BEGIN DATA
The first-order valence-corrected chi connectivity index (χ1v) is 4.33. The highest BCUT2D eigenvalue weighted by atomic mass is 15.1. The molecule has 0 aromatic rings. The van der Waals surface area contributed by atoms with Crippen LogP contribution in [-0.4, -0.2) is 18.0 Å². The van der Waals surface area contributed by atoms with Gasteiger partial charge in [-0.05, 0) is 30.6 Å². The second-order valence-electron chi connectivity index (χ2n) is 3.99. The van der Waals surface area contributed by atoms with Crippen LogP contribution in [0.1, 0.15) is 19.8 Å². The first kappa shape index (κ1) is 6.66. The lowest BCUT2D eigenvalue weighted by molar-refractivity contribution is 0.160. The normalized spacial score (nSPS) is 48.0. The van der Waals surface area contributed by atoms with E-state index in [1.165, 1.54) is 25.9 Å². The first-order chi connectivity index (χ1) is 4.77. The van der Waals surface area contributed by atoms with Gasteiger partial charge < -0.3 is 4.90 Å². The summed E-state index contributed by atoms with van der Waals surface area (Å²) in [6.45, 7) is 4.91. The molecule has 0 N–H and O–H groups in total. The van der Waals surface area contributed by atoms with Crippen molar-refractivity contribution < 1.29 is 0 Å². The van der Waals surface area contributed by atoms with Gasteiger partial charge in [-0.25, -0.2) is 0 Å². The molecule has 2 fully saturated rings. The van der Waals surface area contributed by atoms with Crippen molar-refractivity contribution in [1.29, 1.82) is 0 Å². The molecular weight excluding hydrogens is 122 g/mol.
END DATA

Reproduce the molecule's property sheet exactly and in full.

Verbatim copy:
The first-order valence-corrected chi connectivity index (χ1v) is 4.33. The highest BCUT2D eigenvalue weighted by atomic mass is 15.1. The molecule has 0 aromatic rings. The van der Waals surface area contributed by atoms with Crippen LogP contribution in [-0.4, -0.2) is 18.0 Å². The van der Waals surface area contributed by atoms with Gasteiger partial charge in [-0.05, 0) is 30.6 Å². The second-order valence-electron chi connectivity index (χ2n) is 3.99. The van der Waals surface area contributed by atoms with Crippen LogP contribution in [0.1, 0.15) is 19.8 Å². The first kappa shape index (κ1) is 6.66. The lowest BCUT2D eigenvalue weighted by molar-refractivity contribution is 0.160. The normalized spacial score (nSPS) is 48.0. The van der Waals surface area contributed by atoms with E-state index in [1.165, 1.54) is 25.9 Å². The first-order chi connectivity index (χ1) is 4.77. The van der Waals surface area contributed by atoms with Gasteiger partial charge < -0.3 is 4.90 Å². The summed E-state index contributed by atoms with van der Waals surface area (Å²) in [6.45, 7) is 4.91. The molecule has 0 N–H and O–H groups in total. The van der Waals surface area contributed by atoms with Crippen molar-refractivity contribution < 1.29 is 0 Å². The van der Waals surface area contributed by atoms with Gasteiger partial charge in [-0.25, -0.2) is 0 Å². The molecule has 2 fully saturated rings. The van der Waals surface area contributed by atoms with Crippen molar-refractivity contribution in [1.29, 1.82) is 0 Å². The molecular weight excluding hydrogens is 122 g/mol.